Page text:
Essential tasks for June
Keep your garden looking its best with our guide to essential tasks that need doing in June.
In the Flower garden
Lilies: Potted lilies will be growing quickly now and as their flowers start developing they will need some support. Push several canes into the compost around the edge of the pot, linking them up with string to provide stability. If border lilies are not supported by neighbouring plants, use stakes around these too.
Roses: Sprinkle rose fertiliser around roots to encourage strong growth and a good flower display. Water in if rain does not fall within a couple of weeks or hoe into the soil, taking care not to harm the roots.
Bearded iris: Once irises have finished flowering in June, congested clumps can be lifted, divided and replanted. Reduce the leaf area by half and replant so that the rhizomes rest at the soil surface.
Primulas: Dig up large clumps now and divide into individual plants, each with leaves and roots. Replant into newly prepared soil.
Summer bedding plants: Plant out tender bedding plants once all danger of frost has passed. If they have been grown in the greenhouse, harden off in a cold frame for a few days before planting out. Pots and trays of bedding plants can be placed on the patio during the day, but moved back under cover at night. Give them a boost by watering them in with liquid fertiliser.
Lupins and early perennials: Remember to cut off the old flower stems before they start to set seed. This will tidy the appearance of the plant but as an added bonus may even encourage a second flush of flowers. Also keep a watchful eye out for lupin aphids which should be controlled with an insecticide if necessary.
In the Glasshouse
Cuttings: As soon as cuttings taken earlier in the season have produced a good root system, or plants have outgrown their pots, pot them into a slightly larger pot. Try and use the same compost as they were potted in before. Don't overfill with compost, but leave a gap at the top of the pot that can be watered into. Take cuttings of geraniums, fuchsias, coleus and other houseplants now.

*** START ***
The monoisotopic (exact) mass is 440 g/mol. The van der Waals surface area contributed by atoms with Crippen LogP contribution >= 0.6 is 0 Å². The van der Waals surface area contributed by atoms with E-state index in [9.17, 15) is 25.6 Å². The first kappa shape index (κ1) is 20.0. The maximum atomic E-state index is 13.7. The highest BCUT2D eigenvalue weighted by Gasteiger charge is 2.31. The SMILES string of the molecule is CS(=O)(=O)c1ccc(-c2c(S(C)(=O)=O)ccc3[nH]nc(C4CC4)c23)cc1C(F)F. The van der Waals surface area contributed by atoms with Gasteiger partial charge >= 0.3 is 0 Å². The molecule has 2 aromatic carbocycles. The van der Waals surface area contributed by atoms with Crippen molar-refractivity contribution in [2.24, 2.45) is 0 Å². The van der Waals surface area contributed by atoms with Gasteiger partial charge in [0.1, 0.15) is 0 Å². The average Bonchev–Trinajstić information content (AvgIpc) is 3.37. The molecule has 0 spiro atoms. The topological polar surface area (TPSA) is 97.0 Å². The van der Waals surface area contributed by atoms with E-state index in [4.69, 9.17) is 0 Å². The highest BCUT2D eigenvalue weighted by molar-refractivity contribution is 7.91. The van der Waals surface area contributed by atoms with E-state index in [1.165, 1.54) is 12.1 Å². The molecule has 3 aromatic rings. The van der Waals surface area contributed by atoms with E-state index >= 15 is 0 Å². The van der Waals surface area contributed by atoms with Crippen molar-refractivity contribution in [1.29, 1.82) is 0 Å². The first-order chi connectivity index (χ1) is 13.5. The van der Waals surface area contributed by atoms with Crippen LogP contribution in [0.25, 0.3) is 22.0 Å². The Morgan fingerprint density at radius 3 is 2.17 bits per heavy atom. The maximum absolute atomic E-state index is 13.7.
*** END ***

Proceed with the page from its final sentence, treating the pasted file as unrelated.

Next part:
Fuchsias: Many young plants, including fuchsias, benefit from having their shoot tips pinched out to encourage branching. If left, shoots can grow very long and lanky, while pinching out creates bushier plants with more stems that ultimately carry more blooms.
Hippeastrum: Pick off dead flowers and seed-heads, unless you are aiming to save seed for new plants. Let the stem die down naturally, then cut it away neatly at its base.
Feed containerised plants: Most composts only contain sufficient nutrients to feed plants for about four to six weeks after potting up. Potted plants will then benefit from a weekly liquid feed to promote strong growth and generous flowering and fruiting.
Greenhouse shading: Paint greenhouses with a shading paint or put roller blinds or shade netting in place for hot days.
Tomatoes: Tap the blooms on greenhouse tomatoes to improve pollination. There are more tips for growing tomatoes in our guide.
In the Kitchen Garden